School superintendents must long for the mornings when they’re pressed with the tough call of whether to cancel school for 4 inches of snow. The choice they face now — unfairly placed upon them and local school committees, it would seem — is far more convoluted with far more at stake.
To this point, state officials appear to be allowing school districts to chart their own course in deciding whether students will return to class this fall, whether they’ll return on a limited basis, or whether all lessons will be offered virtually, as they were in the spring, as a precaution to prevent the spread of COVID-19.
When the state has made every other command and control decision regarding what’s appropriate in this public health crisis — whether and where people must wear masks, how many people may shop inside Market Basket at the same time, or how many days people must quarantine after traveling out of state — why would they relegate this one to local officials?
Gov. Charlie Baker and Education Commission Jeff Riley should lead more decisively. Certainly, school officials have plenty of decisions to make about logistics. But the big question — will students get on buses to go to classes held inside schools buildings? — needs to be settled now.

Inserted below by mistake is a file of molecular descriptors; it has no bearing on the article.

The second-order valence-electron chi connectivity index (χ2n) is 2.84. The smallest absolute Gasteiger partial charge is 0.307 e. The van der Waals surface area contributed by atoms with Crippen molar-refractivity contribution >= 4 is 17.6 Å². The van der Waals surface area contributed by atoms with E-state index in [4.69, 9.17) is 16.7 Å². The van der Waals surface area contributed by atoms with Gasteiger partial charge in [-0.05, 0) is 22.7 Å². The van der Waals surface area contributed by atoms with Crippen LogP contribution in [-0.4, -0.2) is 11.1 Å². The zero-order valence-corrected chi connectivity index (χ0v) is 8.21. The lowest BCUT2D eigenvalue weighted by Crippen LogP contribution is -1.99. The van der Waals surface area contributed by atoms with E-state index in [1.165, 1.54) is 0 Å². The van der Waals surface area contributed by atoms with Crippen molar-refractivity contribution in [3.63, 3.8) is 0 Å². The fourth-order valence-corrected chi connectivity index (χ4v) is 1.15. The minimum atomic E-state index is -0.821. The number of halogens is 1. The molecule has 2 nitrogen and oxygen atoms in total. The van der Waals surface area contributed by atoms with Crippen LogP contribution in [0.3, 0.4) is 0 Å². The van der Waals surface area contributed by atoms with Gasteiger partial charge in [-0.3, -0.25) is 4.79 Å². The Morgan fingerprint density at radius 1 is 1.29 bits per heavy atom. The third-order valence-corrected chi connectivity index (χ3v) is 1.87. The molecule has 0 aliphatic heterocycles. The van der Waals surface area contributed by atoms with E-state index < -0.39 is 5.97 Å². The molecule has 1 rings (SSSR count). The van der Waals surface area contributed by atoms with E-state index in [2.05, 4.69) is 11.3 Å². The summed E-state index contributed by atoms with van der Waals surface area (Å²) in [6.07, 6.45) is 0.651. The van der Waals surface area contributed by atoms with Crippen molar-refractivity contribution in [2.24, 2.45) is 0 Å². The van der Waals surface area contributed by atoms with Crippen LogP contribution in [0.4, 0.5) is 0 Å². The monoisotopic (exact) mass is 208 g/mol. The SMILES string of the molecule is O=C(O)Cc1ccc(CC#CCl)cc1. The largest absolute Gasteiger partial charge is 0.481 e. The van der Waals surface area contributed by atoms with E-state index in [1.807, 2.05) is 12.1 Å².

Districts in Massachusetts faced a Friday deadline to give the state three draft plans — for bringing all students back to school; resuming the remote teaching forced by COVID-19 closures earlier this year; or some blend of the two.
Listening to school leaders, teachers and parents hash out those plans was agonizing, though certainly not nearly as agonizing as the actual work of stitching together all of the details.
A more realistic question is whether to attempt a “hybrid” model, where students spend some time at school and some time learning at home. Or should schools just pick up where they left off in June, refining the remote learning that left much to be desired, with perhaps the most needy of students allowed to return to a physical building?
School leaders, teachers and parents have spent plenty of time thinking and planning, with plenty still to come. All of us would now benefit from some decisiveness and clarity from the top.